Last year, Frost & Sullivan predicted that telepresence and video conferencing markets are set to grow into a $4.7 billion industry by 2014, and as the year of 2010 nears to an end, we can see that this growth is becoming a fast reality.
The days of video conferencing as a nice-to-have substitute for the corporate jet are long gone. For thought-leading organisations, video has transitioned away from its historic limitations to become a mission critical component of Unified Communications (UC).
In fact, the growth rate of video conferencing over the last few years has been robust, where the market for enterprise video, both room and executive systems, has sustained a unit growth rate in excess of 20%, and as a result, is having a profound impact on the overall video industry ‚ most specifically video communication infrastructure.
Dan Engel, regional sales manager of Polycom says, ‚It is great to see such growth for the industry, and with the recent changes in Africa’s broadband landscape, the potential for further growth in the uptake of video and voice conferencing locally is undoubtedly increasing. However, business decision makers are beginning to ask penitent questions around infrastructure, and rightly so.‚
Video is leaving the dedicated conference room and becoming a standard communication tool and part of the individual’s daily workflow. As a result, businesses want to know what their options are in terms of infrastructure. Is it best to implement a rip and replace strategy when it comes to implementing the right infrastructure or are there viable ways for interoperability and integration? Where is the return on investment and how does one justify such an investment?
Continues Engel: ‚This growth trend in the industry is having an impact on the scalability, reliability and redundancy requirements of a visual communication system – which now must support tens of thousands of users where once it only had to support several dozen or at most a few hundred video rooms. The best approach, as a result of such growth, and of course, business scalability is system integration, where interoperability has become key to allowing organisations the opportunity to reach fully effective video conferencing and communication across all available technologies and solutions. Industry leaders, as a result, are working together to create open collaboration for infrastructure and video conferencing interoperability to stimulate this growth.‚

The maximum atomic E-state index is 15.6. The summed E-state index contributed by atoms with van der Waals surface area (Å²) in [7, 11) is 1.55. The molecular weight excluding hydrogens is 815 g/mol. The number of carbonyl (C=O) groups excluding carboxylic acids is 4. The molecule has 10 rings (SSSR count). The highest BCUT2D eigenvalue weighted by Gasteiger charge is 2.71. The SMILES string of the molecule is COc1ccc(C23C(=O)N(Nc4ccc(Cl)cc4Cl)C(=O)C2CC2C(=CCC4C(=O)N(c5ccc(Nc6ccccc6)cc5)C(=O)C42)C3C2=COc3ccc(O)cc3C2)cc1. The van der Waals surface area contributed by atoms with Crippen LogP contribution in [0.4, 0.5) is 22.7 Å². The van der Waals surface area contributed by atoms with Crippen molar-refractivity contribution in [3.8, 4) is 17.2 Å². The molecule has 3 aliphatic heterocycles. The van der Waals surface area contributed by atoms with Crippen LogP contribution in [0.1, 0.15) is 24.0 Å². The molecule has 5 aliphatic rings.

The core of any UC environment is the infrastructure that enables teams to have the freedom to collaborate over voice and video anywhere, anytime. Notes Engel: ‚Through the implementation of the right and necessary infrastructure, businesses and decision makers will not only be able to communicate effectively, but will see a clear return on investment on their video conferencing solution in as little as 1-6 months. Furthermore, having the right infrastructure in place allows organisations to achieve the lowest total cost of ownership (TCO) with up to 50% less bandwidth utilisation – benefits that will certainly go a long way in ensuring continued growth of this industry in Africa.‚